So, I mostly want to get your thoughts. But, I'll start:
1. JFK sucks worse. The tiny little separate terminals, blocked off by walls that are obviously recent additions to maximize walking distance. No departure or arrival monitors, anywhere. If you don't know what terminal you are headed for, you are S.O.L. Unbelievably clueless personnel (at least they are really, really rude, to make up for having no idea how to answer questions). Guaranteed wait times, either to pull up to your gate if you are arriving, or to leave your gate/taxi, if you thinkn you are leaving, of one hour if you are LUCKY. Very difficult to find the "Air Train," and in order to go anywhere you have to go outside the security zone. If you happen to go to the wrong terminal, you have to go BACK out of security, and through it again. I speak English (fairly well, and I certainly read it fine), and I get lost almost every time I visit this God-forsaken hellhole. Man, do I hate JFK.
2. Heathrow sucks worse. Clearly designed to maximize both distance and discomfort. Tiny little twisting corridors. In order to get to security, customs, or pretty much anything, you have to walk in circles, like waste matter circling the potty trap. It feels like you have to walk 3 or 4 kilometers, and if you look up you can see the place where you were 20 minutes ago. An airport should not seem like rock-climbing, but Heathrow manages to do that. Then...THEY DON'T ANNOUNCE THE FREAKIN' GATES! Sure, JFK doesn't have monitors. But Heathrow has monitors, but all they say is, "Please wait". If the ill-tempered Brit bureaucrat in charge of passenger torture that day is in a good mood, s/he will post your gate on the monitor a full 30 minutes before the flight leaves. Read that carefully: not 30 minutes before it boards; 30 minutes before it LEAVES. And, of course, international flights board starting 40 minutes before departure. And the gates at Heathrow are divided into sections: 1-40 here, 41-73 here, and 73-89 here. With each "here" being 300 meters apart, with no moving sidewalk to speed your fat ass with 60 pounds of carry-ons to get there. That is if you are lucky enough to be in the correct terminal. Now, this is only a problem on international flights...BUT England is a fleck of fly poop on the world map; EVERY FLIGHT AT HEATHROW IS INTERNATIONAL! Lord, Heathrow sucks.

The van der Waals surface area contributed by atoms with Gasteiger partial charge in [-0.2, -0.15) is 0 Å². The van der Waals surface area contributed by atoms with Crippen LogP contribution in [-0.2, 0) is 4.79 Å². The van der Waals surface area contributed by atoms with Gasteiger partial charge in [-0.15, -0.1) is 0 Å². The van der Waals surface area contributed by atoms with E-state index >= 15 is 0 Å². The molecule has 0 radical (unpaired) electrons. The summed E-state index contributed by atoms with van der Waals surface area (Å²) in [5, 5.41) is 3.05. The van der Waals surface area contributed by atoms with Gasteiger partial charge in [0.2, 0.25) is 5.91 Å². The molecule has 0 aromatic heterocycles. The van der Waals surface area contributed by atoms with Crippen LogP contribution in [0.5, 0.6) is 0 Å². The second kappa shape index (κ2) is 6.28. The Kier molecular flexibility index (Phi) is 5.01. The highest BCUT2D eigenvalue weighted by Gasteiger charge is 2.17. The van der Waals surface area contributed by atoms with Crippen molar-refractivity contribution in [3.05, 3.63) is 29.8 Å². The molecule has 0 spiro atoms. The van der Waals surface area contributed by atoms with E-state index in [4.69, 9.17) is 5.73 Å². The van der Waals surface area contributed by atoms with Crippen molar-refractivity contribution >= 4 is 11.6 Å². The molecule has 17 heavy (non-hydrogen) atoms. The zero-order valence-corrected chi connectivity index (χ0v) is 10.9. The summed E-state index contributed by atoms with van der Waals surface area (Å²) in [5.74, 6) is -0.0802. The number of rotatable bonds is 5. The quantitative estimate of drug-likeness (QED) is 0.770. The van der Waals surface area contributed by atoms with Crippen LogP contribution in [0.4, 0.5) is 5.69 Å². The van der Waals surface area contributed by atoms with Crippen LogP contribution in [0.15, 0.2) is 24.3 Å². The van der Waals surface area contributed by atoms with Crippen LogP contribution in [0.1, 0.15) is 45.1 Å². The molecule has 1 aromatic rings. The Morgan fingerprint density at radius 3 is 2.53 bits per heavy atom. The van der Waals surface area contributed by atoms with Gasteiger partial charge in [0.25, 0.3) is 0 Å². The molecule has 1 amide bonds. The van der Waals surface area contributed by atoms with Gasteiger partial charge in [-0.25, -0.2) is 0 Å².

So...JFK vs. Heathrow, class. Discuss.
(And, seriously, don't give me any fuss about Mumbai, Narita, Manila, or Sheremetyev. Of COURSE they are worse. But they have lost their amateur status).
Here is a hint on why perhaps a certain "lack of freshness" may be a problem.
The Dutch cooks at Tarin Kowt serve around 2500 soldiers a day, a mix of Dutch, Australian, French, Slovakian and British troops. The food is prepared in the Netherlands, frozen and then shipped to Karachi in Pakistan. From there it goes by road to Afghanistan. With delays at the border, the journey can take as much as two or three months. Because of food safety considerations, ISAF bases are not permitted to use local Afghan fruit or vegetables. (SOURCE, my emphasis)
So, I want to know, what IS "Dutch food." An answer, and a defense of Dutch cuisine:
Dutch cuisine? What Dutch cuisine is best known for is that there is in fact no such thing, that the Dutch kitchen consists just of herring, cheese and hotsput, and that the use of herbs and spices is unknown.
But… There is such a thing as Dutch cuisine. The Dutch do not just eat herring but do in fact have dishes that are worth trying.
Because… Over time the Dutch kitchen has been exposed to the influence of other cuisines, much to its benefit.
THERE'S YER TROUBLE! The Dutch cooks were serving ACTUAL Dutch cuisine, which does not exist, save for unspiced herring and potato/carrot gruel. If the Dutch cooks had been exposing themselves to other cuisines (such as, I don't know, Australian?), things would be been just bonzer!
Wednesday, June 03, 2009